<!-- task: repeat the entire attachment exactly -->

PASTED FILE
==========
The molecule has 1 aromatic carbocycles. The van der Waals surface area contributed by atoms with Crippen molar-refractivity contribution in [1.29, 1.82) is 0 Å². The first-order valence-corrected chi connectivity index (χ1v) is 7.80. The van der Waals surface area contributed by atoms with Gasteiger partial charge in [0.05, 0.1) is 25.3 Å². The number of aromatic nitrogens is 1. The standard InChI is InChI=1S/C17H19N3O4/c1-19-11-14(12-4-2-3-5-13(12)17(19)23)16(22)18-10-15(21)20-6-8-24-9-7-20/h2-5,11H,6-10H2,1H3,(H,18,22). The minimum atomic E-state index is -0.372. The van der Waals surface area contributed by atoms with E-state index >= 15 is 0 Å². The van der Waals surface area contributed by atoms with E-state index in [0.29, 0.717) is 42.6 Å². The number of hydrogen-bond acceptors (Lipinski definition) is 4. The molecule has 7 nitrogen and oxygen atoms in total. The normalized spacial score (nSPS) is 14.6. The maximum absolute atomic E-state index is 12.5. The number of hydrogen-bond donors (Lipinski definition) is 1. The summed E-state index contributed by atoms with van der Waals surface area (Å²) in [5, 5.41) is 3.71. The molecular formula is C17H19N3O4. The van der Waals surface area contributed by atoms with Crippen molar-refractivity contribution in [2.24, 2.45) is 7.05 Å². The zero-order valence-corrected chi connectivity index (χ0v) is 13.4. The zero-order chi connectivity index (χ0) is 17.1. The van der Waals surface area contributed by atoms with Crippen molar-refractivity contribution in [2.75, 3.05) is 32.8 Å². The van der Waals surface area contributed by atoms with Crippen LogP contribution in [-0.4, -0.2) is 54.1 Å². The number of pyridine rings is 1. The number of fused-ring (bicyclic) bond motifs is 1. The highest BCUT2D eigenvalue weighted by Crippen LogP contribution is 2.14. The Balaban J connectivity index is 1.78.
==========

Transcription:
The molecule has 1 aromatic carbocycles. The van der Waals surface area contributed by atoms with Crippen molar-refractivity contribution in [1.29, 1.82) is 0 Å². The first-order valence-corrected chi connectivity index (χ1v) is 7.80. The van der Waals surface area contributed by atoms with Gasteiger partial charge in [0.05, 0.1) is 25.3 Å². The number of aromatic nitrogens is 1. The standard InChI is InChI=1S/C17H19N3O4/c1-19-11-14(12-4-2-3-5-13(12)17(19)23)16(22)18-10-15(21)20-6-8-24-9-7-20/h2-5,11H,6-10H2,1H3,(H,18,22). The minimum atomic E-state index is -0.372. The van der Waals surface area contributed by atoms with E-state index >= 15 is 0 Å². The van der Waals surface area contributed by atoms with E-state index in [0.29, 0.717) is 42.6 Å². The number of hydrogen-bond acceptors (Lipinski definition) is 4. The molecule has 7 nitrogen and oxygen atoms in total. The normalized spacial score (nSPS) is 14.6. The maximum absolute atomic E-state index is 12.5. The number of hydrogen-bond donors (Lipinski definition) is 1. The summed E-state index contributed by atoms with van der Waals surface area (Å²) in [5, 5.41) is 3.71. The molecular formula is C17H19N3O4. The van der Waals surface area contributed by atoms with Crippen molar-refractivity contribution in [2.24, 2.45) is 7.05 Å². The zero-order valence-corrected chi connectivity index (χ0v) is 13.4. The zero-order chi connectivity index (χ0) is 17.1. The van der Waals surface area contributed by atoms with Crippen molar-refractivity contribution in [2.75, 3.05) is 32.8 Å². The van der Waals surface area contributed by atoms with Crippen LogP contribution in [-0.4, -0.2) is 54.1 Å². The number of pyridine rings is 1. The number of fused-ring (bicyclic) bond motifs is 1. The highest BCUT2D eigenvalue weighted by Crippen LogP contribution is 2.14. The Balaban J connectivity index is 1.78.